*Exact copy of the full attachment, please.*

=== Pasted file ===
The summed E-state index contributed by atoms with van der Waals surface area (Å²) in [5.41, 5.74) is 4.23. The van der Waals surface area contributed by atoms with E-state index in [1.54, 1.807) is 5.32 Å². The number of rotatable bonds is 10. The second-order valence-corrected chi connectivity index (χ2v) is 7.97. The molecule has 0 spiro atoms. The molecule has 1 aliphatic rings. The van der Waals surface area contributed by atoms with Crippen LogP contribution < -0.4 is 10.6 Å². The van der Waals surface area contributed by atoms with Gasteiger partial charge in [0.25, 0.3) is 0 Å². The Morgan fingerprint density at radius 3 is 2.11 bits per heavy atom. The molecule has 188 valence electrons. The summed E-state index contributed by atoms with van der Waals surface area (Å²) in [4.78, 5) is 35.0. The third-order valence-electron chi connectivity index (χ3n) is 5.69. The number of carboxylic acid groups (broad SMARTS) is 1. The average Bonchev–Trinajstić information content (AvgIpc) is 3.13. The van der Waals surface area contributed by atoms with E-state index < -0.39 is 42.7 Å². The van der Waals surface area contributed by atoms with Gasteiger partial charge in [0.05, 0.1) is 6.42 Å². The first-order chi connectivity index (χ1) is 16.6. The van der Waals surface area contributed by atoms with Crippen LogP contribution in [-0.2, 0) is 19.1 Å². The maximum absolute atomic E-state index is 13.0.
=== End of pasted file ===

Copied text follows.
The summed E-state index contributed by atoms with van der Waals surface area (Å²) in [5.41, 5.74) is 4.23. The van der Waals surface area contributed by atoms with E-state index in [1.54, 1.807) is 5.32 Å². The number of rotatable bonds is 10. The second-order valence-corrected chi connectivity index (χ2v) is 7.97. The molecule has 0 spiro atoms. The molecule has 1 aliphatic rings. The van der Waals surface area contributed by atoms with Crippen LogP contribution < -0.4 is 10.6 Å². The van der Waals surface area contributed by atoms with Gasteiger partial charge in [0.25, 0.3) is 0 Å². The Morgan fingerprint density at radius 3 is 2.11 bits per heavy atom. The molecule has 188 valence electrons. The summed E-state index contributed by atoms with van der Waals surface area (Å²) in [4.78, 5) is 35.0. The third-order valence-electron chi connectivity index (χ3n) is 5.69. The number of carboxylic acid groups (broad SMARTS) is 1. The average Bonchev–Trinajstić information content (AvgIpc) is 3.13. The van der Waals surface area contributed by atoms with E-state index < -0.39 is 42.7 Å². The van der Waals surface area contributed by atoms with Gasteiger partial charge in [0.05, 0.1) is 6.42 Å². The first-order chi connectivity index (χ1) is 16.6. The van der Waals surface area contributed by atoms with Crippen LogP contribution in [-0.2, 0) is 19.1 Å². The maximum absolute atomic E-state index is 13.0.